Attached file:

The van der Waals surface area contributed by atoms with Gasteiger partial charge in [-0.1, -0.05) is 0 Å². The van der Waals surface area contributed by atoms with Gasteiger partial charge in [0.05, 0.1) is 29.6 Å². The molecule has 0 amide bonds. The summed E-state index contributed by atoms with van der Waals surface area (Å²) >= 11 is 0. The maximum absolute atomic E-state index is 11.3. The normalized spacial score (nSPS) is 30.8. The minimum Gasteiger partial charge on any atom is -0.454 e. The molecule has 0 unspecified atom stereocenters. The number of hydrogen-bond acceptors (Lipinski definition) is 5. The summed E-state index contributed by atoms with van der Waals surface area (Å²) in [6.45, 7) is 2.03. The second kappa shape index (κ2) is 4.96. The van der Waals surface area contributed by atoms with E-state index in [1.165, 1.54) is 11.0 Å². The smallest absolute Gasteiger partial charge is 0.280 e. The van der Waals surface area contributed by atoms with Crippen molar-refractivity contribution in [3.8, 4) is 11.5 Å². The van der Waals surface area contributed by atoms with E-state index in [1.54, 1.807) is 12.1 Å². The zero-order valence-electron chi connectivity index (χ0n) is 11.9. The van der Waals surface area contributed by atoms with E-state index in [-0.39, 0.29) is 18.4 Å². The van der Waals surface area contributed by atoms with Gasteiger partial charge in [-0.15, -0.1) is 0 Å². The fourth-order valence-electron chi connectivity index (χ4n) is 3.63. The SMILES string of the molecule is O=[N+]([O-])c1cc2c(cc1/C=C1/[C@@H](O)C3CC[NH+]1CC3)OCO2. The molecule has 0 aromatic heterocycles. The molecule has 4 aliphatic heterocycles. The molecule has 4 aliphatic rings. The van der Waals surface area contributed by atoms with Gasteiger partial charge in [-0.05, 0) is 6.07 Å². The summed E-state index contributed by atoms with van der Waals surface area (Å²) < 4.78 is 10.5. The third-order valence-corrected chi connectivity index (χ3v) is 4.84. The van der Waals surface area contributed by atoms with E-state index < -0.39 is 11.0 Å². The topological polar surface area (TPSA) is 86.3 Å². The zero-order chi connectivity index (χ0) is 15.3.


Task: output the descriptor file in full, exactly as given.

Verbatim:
The van der Waals surface area contributed by atoms with Gasteiger partial charge in [-0.1, -0.05) is 0 Å². The van der Waals surface area contributed by atoms with Gasteiger partial charge in [0.05, 0.1) is 29.6 Å². The molecule has 0 amide bonds. The summed E-state index contributed by atoms with van der Waals surface area (Å²) >= 11 is 0. The maximum absolute atomic E-state index is 11.3. The normalized spacial score (nSPS) is 30.8. The minimum Gasteiger partial charge on any atom is -0.454 e. The molecule has 0 unspecified atom stereocenters. The number of hydrogen-bond acceptors (Lipinski definition) is 5. The summed E-state index contributed by atoms with van der Waals surface area (Å²) in [6.45, 7) is 2.03. The second kappa shape index (κ2) is 4.96. The van der Waals surface area contributed by atoms with E-state index in [1.165, 1.54) is 11.0 Å². The smallest absolute Gasteiger partial charge is 0.280 e. The van der Waals surface area contributed by atoms with Crippen molar-refractivity contribution in [3.8, 4) is 11.5 Å². The van der Waals surface area contributed by atoms with E-state index in [1.54, 1.807) is 12.1 Å². The zero-order valence-electron chi connectivity index (χ0n) is 11.9. The van der Waals surface area contributed by atoms with E-state index in [-0.39, 0.29) is 18.4 Å². The van der Waals surface area contributed by atoms with Gasteiger partial charge in [-0.15, -0.1) is 0 Å². The fourth-order valence-electron chi connectivity index (χ4n) is 3.63. The SMILES string of the molecule is O=[N+]([O-])c1cc2c(cc1/C=C1/[C@@H](O)C3CC[NH+]1CC3)OCO2. The molecule has 0 aromatic heterocycles. The molecule has 4 aliphatic heterocycles. The molecule has 4 aliphatic rings. The van der Waals surface area contributed by atoms with Gasteiger partial charge in [-0.05, 0) is 6.07 Å². The summed E-state index contributed by atoms with van der Waals surface area (Å²) < 4.78 is 10.5. The third-order valence-corrected chi connectivity index (χ3v) is 4.84. The van der Waals surface area contributed by atoms with E-state index < -0.39 is 11.0 Å². The topological polar surface area (TPSA) is 86.3 Å². The zero-order chi connectivity index (χ0) is 15.3.